For whatever reason—whether mainly owing to innate tendencies or socialization is irrelevant here—male bloggers tend to focus on politics, sports, and other external matters whereas female bloggers tend to write about their personal lives. Of the prominent bloggers, I can’t think of a single male that writes more than occasionally about his family life, his feelings, or the like. (Tony Woodlief was a former exception, but his blogging has been occasional at best for well over a year.) Megan McArdle, Virginia Postrel, and Kathy Kinsley are the TTLB top 100 female bloggers who don’t. The women of the blogosphere are far more likely to have photos of themselves up. They’re far more likely to engage in sexual banter. Michele talks about her “boobies” and Kate about her “damned near perfect ass” far more often than any prominent male blogger talks about his body parts. Partly, this is a function of their audiences being primarily male and that’s just the way men and women interact. And partly it’s just that women tend to be a lot more open about their inner lives than men.

These differences don’t, so far as I can tell, mean that male readers don’t respect the writing of female bloggers. People wouldn’t keep coming back to read Michele, Kate, Megan, Meryl, Kathy, and others if they didn’t enjoy their writing and care what they had to say. They’re all attractive women but that’s really beside the point; indeed, I didn’t know what several of them looked like until recently and only cared out of curiosity. There are lots of attractive female bloggers who are far more sexual—and free with their pictures—than they are who get only a fraction of their readership and linkage. Even Wonkette, who’s largely a creation of a big media publicity machine, wouldn’t keep getting the massive readership she’s attracted if she weren’t very good at what she does.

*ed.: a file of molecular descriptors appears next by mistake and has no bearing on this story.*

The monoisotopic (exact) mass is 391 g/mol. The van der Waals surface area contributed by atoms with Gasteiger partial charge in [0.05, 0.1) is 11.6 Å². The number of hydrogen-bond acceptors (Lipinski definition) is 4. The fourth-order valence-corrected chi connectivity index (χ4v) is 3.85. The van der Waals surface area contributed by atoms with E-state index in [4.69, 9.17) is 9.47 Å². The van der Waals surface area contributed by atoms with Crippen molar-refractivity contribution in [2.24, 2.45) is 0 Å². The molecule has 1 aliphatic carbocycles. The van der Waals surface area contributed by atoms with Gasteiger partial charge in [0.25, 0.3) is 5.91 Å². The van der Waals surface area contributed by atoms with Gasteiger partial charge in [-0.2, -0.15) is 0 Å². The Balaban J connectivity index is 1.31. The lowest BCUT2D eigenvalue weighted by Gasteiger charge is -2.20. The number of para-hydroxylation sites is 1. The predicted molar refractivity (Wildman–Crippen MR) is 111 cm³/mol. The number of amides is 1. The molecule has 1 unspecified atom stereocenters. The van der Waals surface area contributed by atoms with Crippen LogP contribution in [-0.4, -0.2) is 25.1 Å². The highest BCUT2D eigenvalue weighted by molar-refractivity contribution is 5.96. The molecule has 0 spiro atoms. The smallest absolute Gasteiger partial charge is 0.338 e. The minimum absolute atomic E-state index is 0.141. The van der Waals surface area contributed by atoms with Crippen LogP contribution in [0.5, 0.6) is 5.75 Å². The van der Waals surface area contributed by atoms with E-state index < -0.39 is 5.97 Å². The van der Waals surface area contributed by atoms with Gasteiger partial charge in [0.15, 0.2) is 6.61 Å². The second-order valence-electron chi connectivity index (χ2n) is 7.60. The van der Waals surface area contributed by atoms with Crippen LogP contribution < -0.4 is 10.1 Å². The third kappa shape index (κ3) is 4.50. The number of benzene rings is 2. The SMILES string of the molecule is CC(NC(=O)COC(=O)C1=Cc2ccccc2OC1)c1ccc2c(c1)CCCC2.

I’d also note that, for heterosexual men, noticing whether women are attractive to them is second nature. All noticing of differences between the sexes isn’t sexist, just as every disagreement over Israel policy isn’t anti-Semitic. Certainly, a jocular expression of desire to be surrounded by good-looking women while stranded on an island isn’t evidence of sexism. Now, making the women bake all the cocoanut pies while the men build a raft or take naps on the hammock–that’s sexist.

As a blogiversary present to Meryl, I’ll refrain from humorous-to-me innuendo when linking to her posts. For a while at least. Probably.

*I’m discounting Autumnleaf’s Thoughts, which is ranked #10 because of a glitch in the Ecosystem. Which is a shame, because it’s a female blog and would add apparent support for my thesis.

Correction: Michele is actually #8 on the Ecosystem rankings. I had an old version in my cache, which oddly didn’t clear itself.

FILED UNDER: Best of OTB, Blogosphere, Gender Issues, , , , , , , , , , , , ,
James Joyner
About James Joyner